On June 5, 2020, the Paycheck Protection Program Flexibility Act of 2020 (the “Flexibility Act”) became law and changed several major aspects of the CARES Act and the Paycheck Protection Program (“PPP”). The Flexibility Act lives up to its name by providing flexibility for borrowers of PPP loans through the key changes below to the PPP. We previously discussed the PPP and the CARES Act here.
Flexibility Act Changes to PPP:
- Expanding the covered period for the spending of PPP loan funds and the measurement of employees and wages for the potential PPP loan forgiveness reduction tests to the earlier of 24 weeks from the origination of the PPP loan or December 31, 2020. Borrowers who have already received PPP loans retain the option to use an 8-week covered period.
- Changing the required spending percentage of the PPP loan amount on payroll costs during the covered period to at least 60% of the PPP loan amount from at least 75% on payroll costs. The remaining 40% of the PPP loan may be spent on allowed non-payroll expenses, which are (a) interest on any covered mortgage obligation (which shall not include any prepayment of or payment of principal on a covered mortgage obligation), (b) any payment on any covered rent obligation, or (c) any covered utility payment.
- The Flexibility Act on its face did not provide for partial PPP loan forgiveness if this 60% payroll spending threshold was not met, but in the Joint Statement, as defined below, the Treasury and SBA confirmed that a borrower would be eligible for partial loan forgiveness.
- Allowing borrowers until December 31, 2020, as opposed to June 30, 2020, to hire employees to eliminate any decrease in full-time equivalent employees and eliminate any reduction in the salary or wages of its employees for the potential PPP loan forgiveness reduction tests.
- Providing an exemption from the full-time equivalent employee test for potential PPP loan forgiveness reduction for the period of February 15, 2020 through December 31, 2020 if a borrower in good faith can document:
(a) an inability to rehire individuals who were employees of the borrower on February 15, 2020 and an inability to hire similarly qualified employees for unfilled positions on or before December 31, 2020; or
(b) an inability to return to the same level of business activity as such business was operating at before February 15, 2020 due to compliance with requirements established or guidance of various listed federal agencies related to the maintenance of standards for sanitation, social distancing, or any other worker or customer safety requirement related to COVID–19.
- Changing the payment deferment period for the payment of principal, interest, and fees for the unforgiven portion of a PPP loan from between 6 months and 1 year to until the date on which the forgiven amount of the PPP loan is remitted to the lender by the SBA.
- Adding the rule that if a borrower fails to apply for forgiveness of a PPP loan within 10 months after the last day of the covered period (“Minimum Deferment Date”), then the borrower shall make payments of principal, interest, and fees on such PPP loan beginning on the day that is not earlier than the Minimum Deferment Date.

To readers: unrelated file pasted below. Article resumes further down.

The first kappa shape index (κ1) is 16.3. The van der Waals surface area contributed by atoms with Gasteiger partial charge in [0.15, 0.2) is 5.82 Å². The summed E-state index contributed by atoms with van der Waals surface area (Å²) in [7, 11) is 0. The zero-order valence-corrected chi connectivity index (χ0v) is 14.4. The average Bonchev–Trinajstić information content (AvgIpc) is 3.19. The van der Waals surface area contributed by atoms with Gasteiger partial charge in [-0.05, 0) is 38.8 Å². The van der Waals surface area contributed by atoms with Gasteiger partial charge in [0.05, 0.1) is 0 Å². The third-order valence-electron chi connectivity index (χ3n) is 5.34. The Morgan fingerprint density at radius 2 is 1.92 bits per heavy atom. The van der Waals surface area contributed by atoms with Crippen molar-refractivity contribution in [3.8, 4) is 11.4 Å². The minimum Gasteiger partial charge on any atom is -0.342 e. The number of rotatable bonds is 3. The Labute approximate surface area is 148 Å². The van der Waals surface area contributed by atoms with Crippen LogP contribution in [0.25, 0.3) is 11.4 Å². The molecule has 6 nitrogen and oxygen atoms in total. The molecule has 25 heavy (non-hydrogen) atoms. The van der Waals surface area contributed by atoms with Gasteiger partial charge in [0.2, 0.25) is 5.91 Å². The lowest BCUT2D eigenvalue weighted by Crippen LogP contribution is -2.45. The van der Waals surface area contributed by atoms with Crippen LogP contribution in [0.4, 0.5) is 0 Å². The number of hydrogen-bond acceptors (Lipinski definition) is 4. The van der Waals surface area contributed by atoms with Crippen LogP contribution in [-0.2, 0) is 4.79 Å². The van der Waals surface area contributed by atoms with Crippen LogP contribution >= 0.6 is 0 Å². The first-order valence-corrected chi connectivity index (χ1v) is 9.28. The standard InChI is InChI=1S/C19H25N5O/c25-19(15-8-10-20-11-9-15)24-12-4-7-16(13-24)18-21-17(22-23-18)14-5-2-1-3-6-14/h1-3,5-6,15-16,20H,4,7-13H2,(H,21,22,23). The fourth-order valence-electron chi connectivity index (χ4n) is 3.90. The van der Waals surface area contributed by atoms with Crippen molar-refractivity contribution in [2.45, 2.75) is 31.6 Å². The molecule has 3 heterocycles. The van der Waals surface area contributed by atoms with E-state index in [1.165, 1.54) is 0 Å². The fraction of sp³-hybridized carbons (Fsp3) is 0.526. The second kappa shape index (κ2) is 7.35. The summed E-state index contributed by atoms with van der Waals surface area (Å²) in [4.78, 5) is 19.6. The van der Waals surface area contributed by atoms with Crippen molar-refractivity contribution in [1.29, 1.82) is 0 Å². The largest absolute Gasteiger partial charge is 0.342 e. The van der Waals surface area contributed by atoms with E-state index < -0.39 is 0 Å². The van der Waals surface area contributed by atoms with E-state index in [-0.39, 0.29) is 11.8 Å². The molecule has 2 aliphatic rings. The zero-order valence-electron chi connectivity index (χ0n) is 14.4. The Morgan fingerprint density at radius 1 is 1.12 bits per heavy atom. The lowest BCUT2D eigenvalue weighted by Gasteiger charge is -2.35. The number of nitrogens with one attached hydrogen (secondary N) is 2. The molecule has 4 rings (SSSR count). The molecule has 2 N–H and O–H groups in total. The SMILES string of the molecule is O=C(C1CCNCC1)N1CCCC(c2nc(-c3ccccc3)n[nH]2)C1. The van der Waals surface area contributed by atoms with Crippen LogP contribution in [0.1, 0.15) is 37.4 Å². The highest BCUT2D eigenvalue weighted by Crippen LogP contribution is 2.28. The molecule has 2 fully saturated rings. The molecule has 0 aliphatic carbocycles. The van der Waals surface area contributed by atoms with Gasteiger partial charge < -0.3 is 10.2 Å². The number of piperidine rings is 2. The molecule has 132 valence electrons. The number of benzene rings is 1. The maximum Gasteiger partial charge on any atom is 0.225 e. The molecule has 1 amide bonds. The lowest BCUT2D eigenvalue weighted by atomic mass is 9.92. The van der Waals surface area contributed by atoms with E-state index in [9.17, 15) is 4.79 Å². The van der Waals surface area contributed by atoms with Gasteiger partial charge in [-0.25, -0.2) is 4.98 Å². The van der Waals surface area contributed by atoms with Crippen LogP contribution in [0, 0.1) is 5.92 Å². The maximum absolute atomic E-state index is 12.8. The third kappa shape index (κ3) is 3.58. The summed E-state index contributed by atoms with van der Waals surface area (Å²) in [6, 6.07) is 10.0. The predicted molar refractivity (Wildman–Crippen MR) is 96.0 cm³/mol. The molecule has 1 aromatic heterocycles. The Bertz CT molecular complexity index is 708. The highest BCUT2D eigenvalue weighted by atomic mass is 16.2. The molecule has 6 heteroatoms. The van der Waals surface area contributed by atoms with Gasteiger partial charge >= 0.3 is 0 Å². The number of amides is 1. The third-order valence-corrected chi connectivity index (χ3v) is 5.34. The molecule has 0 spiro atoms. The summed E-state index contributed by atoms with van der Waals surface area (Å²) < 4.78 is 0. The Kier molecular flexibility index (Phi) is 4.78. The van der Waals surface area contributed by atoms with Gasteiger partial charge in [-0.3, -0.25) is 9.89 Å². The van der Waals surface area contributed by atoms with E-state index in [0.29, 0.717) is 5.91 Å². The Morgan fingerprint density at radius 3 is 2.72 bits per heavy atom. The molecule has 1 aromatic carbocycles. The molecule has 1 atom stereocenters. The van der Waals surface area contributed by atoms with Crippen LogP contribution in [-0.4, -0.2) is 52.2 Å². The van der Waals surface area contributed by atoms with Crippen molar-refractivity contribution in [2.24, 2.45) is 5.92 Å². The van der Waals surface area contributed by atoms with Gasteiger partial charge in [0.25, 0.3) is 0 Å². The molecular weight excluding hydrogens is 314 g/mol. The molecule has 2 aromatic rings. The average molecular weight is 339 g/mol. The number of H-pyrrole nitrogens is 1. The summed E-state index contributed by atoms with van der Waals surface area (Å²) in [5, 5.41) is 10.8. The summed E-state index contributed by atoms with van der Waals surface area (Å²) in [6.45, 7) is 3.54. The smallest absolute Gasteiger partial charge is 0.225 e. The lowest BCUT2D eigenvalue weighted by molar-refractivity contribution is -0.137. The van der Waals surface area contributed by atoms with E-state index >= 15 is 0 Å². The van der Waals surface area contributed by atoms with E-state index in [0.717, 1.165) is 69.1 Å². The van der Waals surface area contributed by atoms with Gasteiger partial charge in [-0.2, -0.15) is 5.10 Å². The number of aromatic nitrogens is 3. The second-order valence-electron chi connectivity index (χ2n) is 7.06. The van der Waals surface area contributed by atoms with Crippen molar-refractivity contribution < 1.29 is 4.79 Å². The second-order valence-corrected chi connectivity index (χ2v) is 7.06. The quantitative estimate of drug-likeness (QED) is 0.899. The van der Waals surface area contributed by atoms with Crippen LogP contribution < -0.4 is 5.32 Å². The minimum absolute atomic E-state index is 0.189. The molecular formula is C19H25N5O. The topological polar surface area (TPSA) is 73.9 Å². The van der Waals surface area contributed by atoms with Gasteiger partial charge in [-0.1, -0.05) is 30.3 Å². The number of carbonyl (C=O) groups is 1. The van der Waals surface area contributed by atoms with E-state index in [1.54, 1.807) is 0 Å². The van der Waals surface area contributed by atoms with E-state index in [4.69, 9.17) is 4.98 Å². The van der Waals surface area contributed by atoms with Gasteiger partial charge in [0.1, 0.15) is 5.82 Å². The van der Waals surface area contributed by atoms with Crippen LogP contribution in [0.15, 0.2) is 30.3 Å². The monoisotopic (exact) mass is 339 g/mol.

- Allowed employers and self-employed individuals who are PPP loan borrowers to defer the payment of the employer-portion of Social Security Taxes (the 6.2% tax on wages up to $137,700 of wages) and 50% of the tax imposed on the self-employment income, respectively, until 2021 and 2022.
- This deferral applies to payroll tax deposits from March 27, 2020 to December 31, 2020.
- Previously, borrowers could only defer until the PPP loan was forgiven.
- All of the changes above are effective as if they had been included in the CARES Act originally enacted on March 27, 2020.
- Changing the minimum maturity date of the unforgiven portion of a PPP loan to 5 years from the date the borrower applies for forgiveness (as opposed to 2 years prior to the Flexibility Act).
- This change only applies to PPP loans made on or after June 5, 2020. Lenders and borrowers may mutually agree to modify a current PPP loan to comply with this change.
The Flexibility Act creates additional unanswered questions. We can expect further guidance from the SBA and Treasury. On June 8, 2020, U.S. Treasury Secretary Steven T. Mnuchin and SBA Administrator Jovita Carranza issued a joint statement stating that the SBA, in consultation with Treasury, will promptly issue rules and guidance, a modified borrower application form, and a modified loan forgiveness application implementing the Flexibility Act changes to the PPP (the “Joint Statement”). The Joint Statement stated that the new guidance will confirm that June 30, 2020 remains the last date on which a PPP loan application can be approved. As of June 9, 2020, the Treasury had not issued new guidance or new forms based on the Flexibility Act and its changes to the PPP.
The attorneys in Sands Anderson’s Business & Corporate Transactions Team stand ready to help you navigate the PPP loan intricacies and any other business law needs you may have.